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In observance of the Memorial Day holiday, the Daily Chronicle newspaper will not be published May 27. Breaking news and information will be updated on Daily-Chronicle.com.
Local

DeKalb County Board can now ask for gas tax authority

County says it will wait to see if state, national fuel taxes increase first

County Engineer Nathan Schwartz addresses the County Board on Wednesday at the Legislative Center, 200 N. Main St. in Sycamore.
County Engineer Nathan Schwartz addresses the County Board on Wednesday at the Legislative Center, 200 N. Main St. in Sycamore.

SYCAMORE – The DeKalb County Board passed a resolution Wednesday to ask the state’s permission to impose a gas tax, but that doesn’t mean area drivers will see an increase.

At least not from the county.

The resolution allows the county to ask state lawmakers to include DeKalb County in the Illinois County Code, allowing it to impose an up to 4 cents a gallon fuel tax. DuPage, Kane and McHenry counties are already listed similarly.

However, the board will sit on the resolution and first see if the state adjusts its own motor fuel tax, County Board Chairman Mark Pietrowski said.

“We want to have the ability to do it in the future, so we’re not left out in the dark if they never want to bring it up again,” Pietrowski said. “We have no desire to necessarily act on anything right now.”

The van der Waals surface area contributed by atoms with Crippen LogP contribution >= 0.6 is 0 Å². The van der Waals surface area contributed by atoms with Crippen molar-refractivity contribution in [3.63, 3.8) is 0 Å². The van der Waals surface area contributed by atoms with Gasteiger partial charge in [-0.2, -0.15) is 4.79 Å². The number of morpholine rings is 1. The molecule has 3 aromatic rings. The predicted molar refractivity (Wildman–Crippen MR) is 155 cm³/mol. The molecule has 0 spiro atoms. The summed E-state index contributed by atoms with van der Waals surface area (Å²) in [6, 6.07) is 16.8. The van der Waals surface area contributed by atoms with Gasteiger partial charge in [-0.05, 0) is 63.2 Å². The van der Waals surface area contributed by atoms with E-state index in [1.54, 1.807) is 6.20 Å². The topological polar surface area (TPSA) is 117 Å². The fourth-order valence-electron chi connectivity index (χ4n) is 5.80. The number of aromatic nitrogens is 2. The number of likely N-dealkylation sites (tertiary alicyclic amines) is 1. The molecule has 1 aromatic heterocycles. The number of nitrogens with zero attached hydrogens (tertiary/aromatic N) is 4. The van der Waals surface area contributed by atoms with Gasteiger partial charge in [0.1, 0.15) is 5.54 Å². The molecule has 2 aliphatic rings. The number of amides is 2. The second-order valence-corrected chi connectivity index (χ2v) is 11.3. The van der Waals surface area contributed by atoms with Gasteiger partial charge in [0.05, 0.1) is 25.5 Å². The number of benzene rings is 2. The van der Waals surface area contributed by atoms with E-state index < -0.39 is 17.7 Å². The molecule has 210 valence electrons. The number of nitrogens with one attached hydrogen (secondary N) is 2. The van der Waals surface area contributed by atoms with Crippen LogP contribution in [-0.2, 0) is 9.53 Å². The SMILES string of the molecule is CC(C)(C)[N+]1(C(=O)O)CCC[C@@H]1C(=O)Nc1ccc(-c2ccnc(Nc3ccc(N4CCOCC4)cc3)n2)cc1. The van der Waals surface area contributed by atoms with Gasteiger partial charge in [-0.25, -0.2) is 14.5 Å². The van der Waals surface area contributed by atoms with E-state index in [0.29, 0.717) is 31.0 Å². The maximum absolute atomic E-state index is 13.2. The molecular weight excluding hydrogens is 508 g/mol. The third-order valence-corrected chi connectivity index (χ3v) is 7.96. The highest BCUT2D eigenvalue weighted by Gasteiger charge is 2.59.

The state currently charges a fuel tax of 19 cents a gallon, a rate that hasn’t changed since the 1990s and lawmakers are taking a second look at. A bill in Springfield would increase the gas tax from 19 cents to 44 cents.

A general agreement on a $2 trillion national capital spending bill would also include an increase in the national gas tax, which is 18.4 cents a gallon.

County Engineer Nathan Schwartz said that because of the uncertainty from the state Legislature, acting on the resolution soon could save the county millions. He cited the Highway Department’s chief project of upgrading the county’s highways to handle a weight limit of 80,000 pounds – one that will cost $113 million in today’s dollars.

“If we do that over a 20-year cycle or a 50-year cycle, depending on how much money we have, the total amount is going to be well above
$113 million, so the sooner we can start tackling this endeavor, the cheaper the overall cost is going to be,” Schwartz said.

Another factor in the waiting game is whether the state will pass a bill that would raise the maximum 4 cents a gallon that a county can impose as a part of the Illinois County Code to
8 cents a gallon, Schwartz said.

Board member Tim Bagby, a Republican who represents District 3, opposed the resolution. He said he was worried it was passed too hastily.

“Right now there are credible discussions going on at the federal level and at the state level to increase the fuel tax, and while those discussions are going on these increases are as close to coming to fruition as they have in recent years,” Bagby said. “I think it would be a bit onerous to put another 4 to 8 cents on DeKalb County purchasers of gasoline if those two increases are already likely to hit.”
Other County Board business

The board formally recognized a vacancy for District 7, a seat formerly occupied by Democrat Misty Haji-Sheikh. Haji-Sheikh resigned at a board meeting March 20.

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